Like an actor’s accent that slips one too many times––so once, in other words––a distinct dissimilarity in the appearance of two people who are ostensibly the same person is really quite off-putting. As Julieta ages, her full mouth magically shrinks, her previously broad, defined jaw softens and her nose, which is noticeably wide at the top, becomes remarkably thin, and none of the other character think that this small miracle merits a passing remark, nor, come to that, does Julieta’s daughter find it strange that this change happens in an instant as she towels her mother’s wet hair. It never occurs to you that Julieta has, as the creator no doubt intended, been ravaged by time and by grief––only that she’s suddenly played by someone other than Ms. Ugarte, and for the life of you you can’t work out why.


The film’s other main fault is the speed at which it trundles along. At times Julieta limps along like some sort of wounded animal, and you will start to be convinced you’re decaying as you watch.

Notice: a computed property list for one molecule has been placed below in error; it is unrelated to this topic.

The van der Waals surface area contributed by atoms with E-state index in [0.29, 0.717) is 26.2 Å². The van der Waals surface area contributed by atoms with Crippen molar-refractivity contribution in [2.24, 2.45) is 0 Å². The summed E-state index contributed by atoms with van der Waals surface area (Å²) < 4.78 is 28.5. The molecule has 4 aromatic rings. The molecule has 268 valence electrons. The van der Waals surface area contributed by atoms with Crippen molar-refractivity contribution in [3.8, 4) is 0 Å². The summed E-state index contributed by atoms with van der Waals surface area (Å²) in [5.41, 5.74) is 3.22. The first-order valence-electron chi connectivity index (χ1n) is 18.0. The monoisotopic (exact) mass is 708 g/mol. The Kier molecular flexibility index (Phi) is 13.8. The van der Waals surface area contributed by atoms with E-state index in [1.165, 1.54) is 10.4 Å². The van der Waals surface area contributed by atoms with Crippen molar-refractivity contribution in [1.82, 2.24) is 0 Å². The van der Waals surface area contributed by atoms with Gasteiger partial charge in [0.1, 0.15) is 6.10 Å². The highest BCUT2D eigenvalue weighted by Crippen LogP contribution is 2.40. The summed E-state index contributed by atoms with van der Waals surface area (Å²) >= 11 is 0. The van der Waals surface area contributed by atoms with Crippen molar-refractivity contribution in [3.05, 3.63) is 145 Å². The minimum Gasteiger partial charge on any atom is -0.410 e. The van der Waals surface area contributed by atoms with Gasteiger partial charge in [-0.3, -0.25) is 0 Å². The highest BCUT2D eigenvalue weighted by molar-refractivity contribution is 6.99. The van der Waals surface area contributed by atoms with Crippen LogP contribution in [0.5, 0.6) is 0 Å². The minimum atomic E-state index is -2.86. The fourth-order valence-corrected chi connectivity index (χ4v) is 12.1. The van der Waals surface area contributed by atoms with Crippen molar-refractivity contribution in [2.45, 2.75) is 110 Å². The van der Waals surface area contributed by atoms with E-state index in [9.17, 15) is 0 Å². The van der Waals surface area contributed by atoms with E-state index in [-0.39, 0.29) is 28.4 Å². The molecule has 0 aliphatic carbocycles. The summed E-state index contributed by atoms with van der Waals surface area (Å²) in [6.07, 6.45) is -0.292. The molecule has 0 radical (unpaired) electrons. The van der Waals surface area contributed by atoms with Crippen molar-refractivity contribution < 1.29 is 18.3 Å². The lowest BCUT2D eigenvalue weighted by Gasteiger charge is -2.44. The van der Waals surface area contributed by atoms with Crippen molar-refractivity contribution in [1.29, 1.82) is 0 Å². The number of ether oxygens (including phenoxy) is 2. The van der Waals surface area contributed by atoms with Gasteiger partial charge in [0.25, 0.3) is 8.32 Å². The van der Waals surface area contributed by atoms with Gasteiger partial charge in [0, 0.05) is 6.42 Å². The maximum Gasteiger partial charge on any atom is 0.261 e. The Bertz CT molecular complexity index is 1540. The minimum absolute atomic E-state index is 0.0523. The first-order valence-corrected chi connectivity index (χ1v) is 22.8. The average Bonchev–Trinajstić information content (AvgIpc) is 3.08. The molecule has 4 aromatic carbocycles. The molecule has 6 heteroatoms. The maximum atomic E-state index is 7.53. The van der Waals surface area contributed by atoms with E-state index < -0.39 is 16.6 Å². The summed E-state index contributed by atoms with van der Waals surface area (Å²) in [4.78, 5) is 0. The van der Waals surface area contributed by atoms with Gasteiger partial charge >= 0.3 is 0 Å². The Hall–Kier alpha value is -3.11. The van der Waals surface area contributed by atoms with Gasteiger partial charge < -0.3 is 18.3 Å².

The film’s other main fault is the speed at which it trundles along. You can use, if you like, the hackneyed excuse that always seems to be wheeled out in defence of poor pacing––that the speed reflects a theme of the film, in this case the perceived endlessness of grief––but, really, at times Julieta limps along like some sort of wounded animal, and you will start to be convinced you’re decaying as you watch. Julieta is, however, very funny in places, but it certainly isn’t funny enough to see it on that basis alone. Almodóvar, incidentally, hadn’t intended it to be funny at all, which means, to put it another way, that one of the best things about Julieta was an accident. There are some undeniably gorgeous wide shots of the Galician coastline and the Pyrenees, but these shots are too few and too brief to count as an appealing feature of the film. And then there’s the ending, which offers only a hint of the catharsis that you as a viewer desperately want, and that the film desperately needs to redeem an otherwise tedious third act. The overall impression of the film that you get when the credits begin to roll is that you have just sat through ninety minutes of a story that wasn’t all that interesting to begin with and at any rate never went anywhere, and that, reader, is especially frustrating because already it seemed to have been dragged out to within an inch of its life and really, things didn’t have to be that way.